A fourth and final example is just as deadly as the Reavers, and that is the Cultists. Cultists are formed around a religious or spiritual belief that has been corrupted beyond all recognition by the stresses of the apocalypse. They are often led by someone who has both a force of charisma, and an amoral sense of self. Their societies are formed from the weak, the desperate, and the lost, and every single one of those in the society are willing to kill and to die for them, fearing that the dangerous "outside" will one day come in.
Victims of these bands will often be given a choice, join or die. The choice, as it turns out, isn't much of one, as those on the bottom of the social structure live in slavery, and are not trusted with even their own lives. Families are broken up, and the entire society is set against each other to forestall a coup.
The real trouble begins when the leader invariably dies and either the entire society suicides, or the society breaks up into a religious war between various factions of the cult. (Satellite Down is an excellent example of a cult, and the trouble brewing).
In The Walking Dead, The Governor has something of a cult of personality going, he is amoral, and possibly quite insane and uses the "outside" as a moral cudgel against his own community. He stresses that his rule is as good as it gets. But when things turn bad for him in his war against Rick Grimes and his allies, he thinks nothing of shooting his own in the back. He lies, cheats, and, steals to get what he wants, and callously weaponized the undead, regardless of the risks.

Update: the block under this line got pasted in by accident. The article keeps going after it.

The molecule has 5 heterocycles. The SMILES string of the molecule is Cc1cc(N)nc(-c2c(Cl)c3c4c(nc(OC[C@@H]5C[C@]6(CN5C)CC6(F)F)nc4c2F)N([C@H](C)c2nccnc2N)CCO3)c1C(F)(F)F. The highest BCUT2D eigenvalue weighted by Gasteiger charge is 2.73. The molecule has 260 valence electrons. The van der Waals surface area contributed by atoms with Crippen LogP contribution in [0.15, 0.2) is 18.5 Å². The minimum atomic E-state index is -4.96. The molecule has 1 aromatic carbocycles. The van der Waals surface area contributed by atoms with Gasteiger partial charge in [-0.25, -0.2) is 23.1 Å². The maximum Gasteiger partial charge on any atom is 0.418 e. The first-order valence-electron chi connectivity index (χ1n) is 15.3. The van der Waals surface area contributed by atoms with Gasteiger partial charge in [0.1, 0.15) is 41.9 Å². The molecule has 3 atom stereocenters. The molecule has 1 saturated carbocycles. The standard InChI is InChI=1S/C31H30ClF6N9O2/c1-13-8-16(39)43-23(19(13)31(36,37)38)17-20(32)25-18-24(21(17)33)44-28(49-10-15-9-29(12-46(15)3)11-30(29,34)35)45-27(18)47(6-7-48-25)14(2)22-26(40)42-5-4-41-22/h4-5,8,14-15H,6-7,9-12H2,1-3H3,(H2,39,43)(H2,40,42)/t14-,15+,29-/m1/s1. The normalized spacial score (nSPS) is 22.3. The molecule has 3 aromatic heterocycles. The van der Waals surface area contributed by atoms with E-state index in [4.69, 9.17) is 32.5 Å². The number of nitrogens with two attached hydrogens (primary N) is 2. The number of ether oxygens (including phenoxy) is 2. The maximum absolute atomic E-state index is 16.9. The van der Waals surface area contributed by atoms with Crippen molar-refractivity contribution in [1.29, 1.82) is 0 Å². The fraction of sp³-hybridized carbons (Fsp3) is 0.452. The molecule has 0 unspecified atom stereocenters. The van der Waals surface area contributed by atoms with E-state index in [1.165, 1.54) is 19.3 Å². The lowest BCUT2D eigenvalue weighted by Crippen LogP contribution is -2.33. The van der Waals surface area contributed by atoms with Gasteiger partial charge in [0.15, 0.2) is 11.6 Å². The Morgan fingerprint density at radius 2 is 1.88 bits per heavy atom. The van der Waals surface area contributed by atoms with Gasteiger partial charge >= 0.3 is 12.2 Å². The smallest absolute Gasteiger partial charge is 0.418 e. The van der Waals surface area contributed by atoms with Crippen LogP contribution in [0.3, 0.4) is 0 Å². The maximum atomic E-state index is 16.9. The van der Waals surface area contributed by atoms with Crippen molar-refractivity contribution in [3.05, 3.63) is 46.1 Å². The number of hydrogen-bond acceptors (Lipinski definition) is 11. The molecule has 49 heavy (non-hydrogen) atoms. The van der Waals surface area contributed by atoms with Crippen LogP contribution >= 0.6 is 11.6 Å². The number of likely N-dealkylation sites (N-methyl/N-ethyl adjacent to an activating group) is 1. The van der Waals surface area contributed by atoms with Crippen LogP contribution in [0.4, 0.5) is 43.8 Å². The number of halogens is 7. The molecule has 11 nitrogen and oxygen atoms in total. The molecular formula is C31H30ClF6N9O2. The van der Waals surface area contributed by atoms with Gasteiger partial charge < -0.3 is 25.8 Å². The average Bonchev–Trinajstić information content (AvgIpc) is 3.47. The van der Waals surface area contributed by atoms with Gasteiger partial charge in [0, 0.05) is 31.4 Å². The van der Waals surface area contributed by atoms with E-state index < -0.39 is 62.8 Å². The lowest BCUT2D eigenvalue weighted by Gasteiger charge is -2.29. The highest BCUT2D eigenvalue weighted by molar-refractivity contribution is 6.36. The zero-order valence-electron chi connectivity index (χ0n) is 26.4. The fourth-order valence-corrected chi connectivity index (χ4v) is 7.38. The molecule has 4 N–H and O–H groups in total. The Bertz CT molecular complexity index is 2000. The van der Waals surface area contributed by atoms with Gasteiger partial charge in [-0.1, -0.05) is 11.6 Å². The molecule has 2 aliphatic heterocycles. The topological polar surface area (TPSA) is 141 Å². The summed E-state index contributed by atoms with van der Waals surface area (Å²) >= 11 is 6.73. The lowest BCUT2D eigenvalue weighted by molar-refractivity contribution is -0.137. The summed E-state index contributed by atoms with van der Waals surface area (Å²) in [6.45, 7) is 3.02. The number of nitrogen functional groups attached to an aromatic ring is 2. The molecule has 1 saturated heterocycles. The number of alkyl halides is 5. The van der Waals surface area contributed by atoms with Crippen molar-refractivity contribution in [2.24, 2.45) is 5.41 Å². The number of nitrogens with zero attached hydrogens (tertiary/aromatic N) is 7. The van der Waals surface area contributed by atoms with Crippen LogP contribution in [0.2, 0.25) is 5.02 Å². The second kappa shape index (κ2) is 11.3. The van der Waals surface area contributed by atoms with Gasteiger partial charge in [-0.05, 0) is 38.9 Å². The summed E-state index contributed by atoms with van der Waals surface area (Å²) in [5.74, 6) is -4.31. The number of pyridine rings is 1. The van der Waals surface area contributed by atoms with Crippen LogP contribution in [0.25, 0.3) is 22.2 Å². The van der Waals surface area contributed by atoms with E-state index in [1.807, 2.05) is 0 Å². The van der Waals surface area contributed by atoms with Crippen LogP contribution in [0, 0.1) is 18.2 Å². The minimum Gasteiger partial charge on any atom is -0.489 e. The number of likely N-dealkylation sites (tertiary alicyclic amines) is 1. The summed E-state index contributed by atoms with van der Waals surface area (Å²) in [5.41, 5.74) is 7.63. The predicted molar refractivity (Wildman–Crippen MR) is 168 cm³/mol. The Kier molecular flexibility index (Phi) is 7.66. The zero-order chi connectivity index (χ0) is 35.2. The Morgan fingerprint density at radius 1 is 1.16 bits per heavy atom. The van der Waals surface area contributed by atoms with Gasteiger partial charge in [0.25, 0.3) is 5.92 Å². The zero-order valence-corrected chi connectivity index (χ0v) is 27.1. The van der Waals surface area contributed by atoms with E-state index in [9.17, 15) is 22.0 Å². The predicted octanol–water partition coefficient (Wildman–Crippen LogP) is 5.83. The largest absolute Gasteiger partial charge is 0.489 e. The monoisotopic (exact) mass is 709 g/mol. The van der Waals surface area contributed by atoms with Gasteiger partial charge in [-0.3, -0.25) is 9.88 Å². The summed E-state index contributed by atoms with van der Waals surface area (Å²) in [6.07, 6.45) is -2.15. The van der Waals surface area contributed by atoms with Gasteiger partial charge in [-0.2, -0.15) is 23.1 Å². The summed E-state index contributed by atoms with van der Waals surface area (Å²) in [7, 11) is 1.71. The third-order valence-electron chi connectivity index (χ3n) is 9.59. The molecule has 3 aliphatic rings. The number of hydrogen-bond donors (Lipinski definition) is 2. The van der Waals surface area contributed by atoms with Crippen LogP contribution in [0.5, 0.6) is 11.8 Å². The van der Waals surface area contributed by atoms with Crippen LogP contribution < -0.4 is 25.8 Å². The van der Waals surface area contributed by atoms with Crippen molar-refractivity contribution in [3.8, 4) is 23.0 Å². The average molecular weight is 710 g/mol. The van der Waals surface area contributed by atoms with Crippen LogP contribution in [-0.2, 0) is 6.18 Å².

So, What Does All This Mean on the Tabletop?
On the tabletop, a lot of the nuance can be reflected in the morale rules you use for a given scenario when using marauders. Reavers and Cultists will tend towards the more fanatical bent, but on the other hand, the given targets of their attentions will not be inclined to surrender, knowing their fate is worse than death, Brigands and Vikings are more likely to see a surrender, but their terms had best be generous, lest the defenders become ones that would do the ghosts of Stalingrad proud.
Another idea can be in the victory conditions. Reavers and Cultists want prisoners, but the Reavers should also get points for wanton destruction. Brigands are more classic raiders, and will most likely want anything that isn't nailed down, whereas Vikings will want as much intact as they can manage.
Some scenario ideas include:
- A Reaver band is about to overrun a lightly defended town, and the men have decided to stay behind and buy time for their women and children to flee to a neighboring town, can they, and a small band of American soldiers make a difference?
- A Viking band is facing an uprising, but what they don't know is a neighboring community fed up with said band's raids is backing the village that is in revolt.
- A coalition of communities is truly fed up with the antics of a bunch of Brigands, and catches them in camp. The brigands get points for each figure that escapes, and the coalition isn't in a prisoner taking mood.